Tri-Valley

This category contains 9 posts

West Dublin/Pleasanton BART: Tempering Great Expectations

On February 19, 2011, BART officially opened the 44th station in its system: The West Dublin/Pleasanton station, a $106 million project that bridges the long 10-mile gap between the Dublin/Pleasanton terminus and Castro Valley.  Like Dublin/Pleasanton, its sibling station 1.5 miles to the east, West Dublin/Pleasanton was built in the median of Interstate 580.  Pedestrian … Continue reading

BART Board selects alignment for Livermore extension

This past year BART has been working its way through the environmental review process for the planned extension to Livermore.  The goals of this process were to select a preferred alignment alternative from among the many considered and to preserve necessary right-of-way.  A draft Program Environmental Impact Report was released last fall, which provided preliminary … Continue reading

Court Invalidates the Pleasanton Housing Cap

In 1996, the City of Pleasanton adopted Measure GG, which set a strict housing cap.  Under Measure GG, no more than 29,000 units could be built within the city.  Although it took awhile, fourteen years later, Pleasanton’s housing cap has finally been ruled to be illegal.  Judge Frank Roesch, of Alameda County Superior Court, issued … Continue reading

Gearing Up for Livermore and Altamont (Part 1)

Residents of Livermore are fond of reminding us every so often that there is an outstanding “debt” to their city. They remind us that they have been paying BART taxes since the district’s beginning, and and that they have been waiting patiently for decades for the construction of their long-promised and past overdue BART extension. … Continue reading

Jerry Brown to Pleasanton: Housing and Climate Change Are Connected

Land use is famously about local controversies. Neighborhood groups, often brandishing long, unwieldy names like “Citizens For A More Responsible” something-or-other, fill up municipal legislative chambers demanding justice; other distinctly local personalities may also emerge into the forefront of the discussion. In addition, land use decisions are often based on a context made up of … Continue reading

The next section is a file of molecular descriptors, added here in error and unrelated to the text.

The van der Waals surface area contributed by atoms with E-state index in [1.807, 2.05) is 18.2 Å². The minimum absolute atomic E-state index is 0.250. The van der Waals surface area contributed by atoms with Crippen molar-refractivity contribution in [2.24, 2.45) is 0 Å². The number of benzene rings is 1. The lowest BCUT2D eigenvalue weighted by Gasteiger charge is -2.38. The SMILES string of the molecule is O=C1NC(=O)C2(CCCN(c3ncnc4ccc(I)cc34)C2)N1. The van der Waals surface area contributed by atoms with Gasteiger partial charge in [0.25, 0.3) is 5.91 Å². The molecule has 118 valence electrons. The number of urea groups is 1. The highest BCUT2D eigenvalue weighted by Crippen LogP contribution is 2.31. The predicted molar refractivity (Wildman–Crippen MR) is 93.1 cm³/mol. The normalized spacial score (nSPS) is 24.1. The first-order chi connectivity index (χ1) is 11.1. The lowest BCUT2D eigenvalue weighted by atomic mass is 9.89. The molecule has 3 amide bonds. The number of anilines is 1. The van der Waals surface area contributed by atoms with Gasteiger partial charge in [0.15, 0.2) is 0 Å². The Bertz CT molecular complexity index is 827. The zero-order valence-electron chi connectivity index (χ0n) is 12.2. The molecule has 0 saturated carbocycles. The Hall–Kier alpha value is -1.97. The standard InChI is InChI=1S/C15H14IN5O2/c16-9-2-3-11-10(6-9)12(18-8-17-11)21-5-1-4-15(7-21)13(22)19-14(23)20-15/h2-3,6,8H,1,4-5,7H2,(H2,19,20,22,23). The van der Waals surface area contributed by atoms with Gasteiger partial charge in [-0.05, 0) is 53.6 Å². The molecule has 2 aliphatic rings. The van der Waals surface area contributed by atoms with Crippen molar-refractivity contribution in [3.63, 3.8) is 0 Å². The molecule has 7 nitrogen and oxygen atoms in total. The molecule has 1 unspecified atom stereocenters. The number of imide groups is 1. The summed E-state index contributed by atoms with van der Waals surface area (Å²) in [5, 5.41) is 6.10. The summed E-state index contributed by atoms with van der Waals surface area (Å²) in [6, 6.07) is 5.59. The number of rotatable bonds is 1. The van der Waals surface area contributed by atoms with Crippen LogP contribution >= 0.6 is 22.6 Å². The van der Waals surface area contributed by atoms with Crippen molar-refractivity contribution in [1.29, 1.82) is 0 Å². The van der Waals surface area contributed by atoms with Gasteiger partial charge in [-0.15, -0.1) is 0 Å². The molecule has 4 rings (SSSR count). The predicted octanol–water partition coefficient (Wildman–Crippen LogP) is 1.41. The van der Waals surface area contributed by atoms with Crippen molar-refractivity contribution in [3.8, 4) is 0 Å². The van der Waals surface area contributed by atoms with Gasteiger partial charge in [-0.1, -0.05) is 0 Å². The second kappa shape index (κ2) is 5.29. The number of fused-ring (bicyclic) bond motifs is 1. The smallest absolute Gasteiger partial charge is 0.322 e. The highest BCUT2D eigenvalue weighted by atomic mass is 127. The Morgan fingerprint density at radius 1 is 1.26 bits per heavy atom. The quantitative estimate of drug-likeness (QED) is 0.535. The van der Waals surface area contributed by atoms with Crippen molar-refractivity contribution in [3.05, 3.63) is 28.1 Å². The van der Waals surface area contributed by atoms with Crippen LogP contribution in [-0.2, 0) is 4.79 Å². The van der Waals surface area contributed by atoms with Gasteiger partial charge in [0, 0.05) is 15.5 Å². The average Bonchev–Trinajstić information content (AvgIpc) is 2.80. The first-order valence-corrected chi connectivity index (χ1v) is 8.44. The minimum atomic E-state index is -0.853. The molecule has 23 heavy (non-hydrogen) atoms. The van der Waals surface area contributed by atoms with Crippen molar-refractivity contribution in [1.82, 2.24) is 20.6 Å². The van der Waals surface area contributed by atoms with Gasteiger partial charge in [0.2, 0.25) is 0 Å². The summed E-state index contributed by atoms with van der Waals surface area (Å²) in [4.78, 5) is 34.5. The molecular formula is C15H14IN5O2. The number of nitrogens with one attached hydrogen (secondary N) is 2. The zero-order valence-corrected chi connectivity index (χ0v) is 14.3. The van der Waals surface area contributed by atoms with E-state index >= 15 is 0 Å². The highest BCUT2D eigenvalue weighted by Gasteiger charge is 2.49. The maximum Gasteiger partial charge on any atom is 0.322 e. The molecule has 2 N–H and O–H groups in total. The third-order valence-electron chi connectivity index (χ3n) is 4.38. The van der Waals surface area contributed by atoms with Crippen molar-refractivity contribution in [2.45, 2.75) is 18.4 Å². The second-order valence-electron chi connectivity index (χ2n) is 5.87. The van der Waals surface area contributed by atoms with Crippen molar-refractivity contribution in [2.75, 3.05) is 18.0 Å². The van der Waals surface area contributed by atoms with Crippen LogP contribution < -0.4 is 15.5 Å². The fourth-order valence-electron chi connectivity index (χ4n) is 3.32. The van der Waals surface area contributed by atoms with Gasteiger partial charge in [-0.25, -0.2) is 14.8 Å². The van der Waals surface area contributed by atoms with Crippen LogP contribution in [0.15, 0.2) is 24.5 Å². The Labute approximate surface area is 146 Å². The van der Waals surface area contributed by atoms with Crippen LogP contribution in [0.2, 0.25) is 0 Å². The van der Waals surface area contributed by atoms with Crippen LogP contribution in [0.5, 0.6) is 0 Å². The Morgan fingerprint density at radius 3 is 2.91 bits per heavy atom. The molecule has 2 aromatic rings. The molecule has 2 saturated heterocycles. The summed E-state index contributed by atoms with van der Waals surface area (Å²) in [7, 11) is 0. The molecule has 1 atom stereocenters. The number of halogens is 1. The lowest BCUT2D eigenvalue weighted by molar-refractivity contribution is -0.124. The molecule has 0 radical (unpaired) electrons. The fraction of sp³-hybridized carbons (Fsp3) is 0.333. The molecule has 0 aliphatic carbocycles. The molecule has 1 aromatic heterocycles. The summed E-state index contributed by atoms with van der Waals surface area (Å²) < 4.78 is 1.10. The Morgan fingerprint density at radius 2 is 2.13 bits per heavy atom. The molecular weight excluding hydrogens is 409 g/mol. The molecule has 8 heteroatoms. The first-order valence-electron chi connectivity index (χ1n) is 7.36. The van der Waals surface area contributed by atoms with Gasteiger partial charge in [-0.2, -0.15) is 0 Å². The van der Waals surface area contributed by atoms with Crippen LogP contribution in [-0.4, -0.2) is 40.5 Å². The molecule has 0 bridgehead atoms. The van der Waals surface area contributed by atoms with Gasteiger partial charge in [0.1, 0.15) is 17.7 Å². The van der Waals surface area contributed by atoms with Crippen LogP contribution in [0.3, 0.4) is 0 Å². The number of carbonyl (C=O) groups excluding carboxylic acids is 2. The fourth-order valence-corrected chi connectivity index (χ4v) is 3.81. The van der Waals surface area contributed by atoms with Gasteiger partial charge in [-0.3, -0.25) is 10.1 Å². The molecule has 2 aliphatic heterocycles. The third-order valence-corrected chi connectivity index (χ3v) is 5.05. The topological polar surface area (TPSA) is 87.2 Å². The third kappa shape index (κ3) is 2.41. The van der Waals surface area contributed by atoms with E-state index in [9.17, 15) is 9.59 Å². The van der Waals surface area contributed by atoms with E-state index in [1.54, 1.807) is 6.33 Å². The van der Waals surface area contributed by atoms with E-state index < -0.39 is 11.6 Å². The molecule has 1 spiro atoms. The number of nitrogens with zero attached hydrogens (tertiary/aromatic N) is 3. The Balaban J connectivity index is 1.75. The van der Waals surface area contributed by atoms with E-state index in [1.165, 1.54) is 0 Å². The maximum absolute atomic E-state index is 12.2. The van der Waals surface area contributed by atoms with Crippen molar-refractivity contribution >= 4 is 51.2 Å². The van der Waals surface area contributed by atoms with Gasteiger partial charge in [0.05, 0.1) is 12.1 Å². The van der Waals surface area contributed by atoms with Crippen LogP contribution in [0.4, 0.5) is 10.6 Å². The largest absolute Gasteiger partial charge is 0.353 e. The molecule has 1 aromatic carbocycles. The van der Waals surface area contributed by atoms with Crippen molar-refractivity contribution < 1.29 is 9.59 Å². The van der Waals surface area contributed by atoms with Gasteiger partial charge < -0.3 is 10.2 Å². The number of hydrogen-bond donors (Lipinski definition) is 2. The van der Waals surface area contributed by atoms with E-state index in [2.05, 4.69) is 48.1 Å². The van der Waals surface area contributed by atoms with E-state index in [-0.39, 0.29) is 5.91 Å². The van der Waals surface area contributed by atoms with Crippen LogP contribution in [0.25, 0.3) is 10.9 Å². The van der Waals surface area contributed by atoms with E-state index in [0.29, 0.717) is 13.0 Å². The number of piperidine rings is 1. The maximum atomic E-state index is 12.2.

On Walkability, Density, and Transit Villages

It’s official: according to the WalkScore.com rankings, San Francisco has been determined to be America’s most walkable city, as reported by the Chronicle. Our fair city’s score of 86 out of 100 just edged out New York’s 83, Boston’s 79, Chicago’s 76, and Philadelphia’s 74. The WalkScore algorithm does have some shortcomings (which the site … Continue reading

June 2008 Election: State Legislature Roundup

This post will provide some information on the Democratic primary for the California legislature campaigns. The blurbs that follow are essentially endorsements, but I hesitate to use the word “endorsement” here, because to my mind, use of that word ought to be supported by a fuller discussion, drawing on a large range of issues. Because … Continue reading

Altamont Bypassed

This is a post I started to write a few weeks ago. Unfortunately, a couple weeks of illness and the general pandemonium of the holidays prevented me from finishing it in a timely fashion, but better late than never, right? Somehow, this blog has been running for a few months now, with barely a single … Continue reading

Hefty Development Proposed for Dublin

Dublin is a suburb in the outer East Bay that in the past has not shied away from development, but if a new project proposed by Pleasanton-based developer Charter Properties is built, the town could finally be placed on the map. Sources on this project seem slightly contradictory and could just be reporting two different … Continue reading

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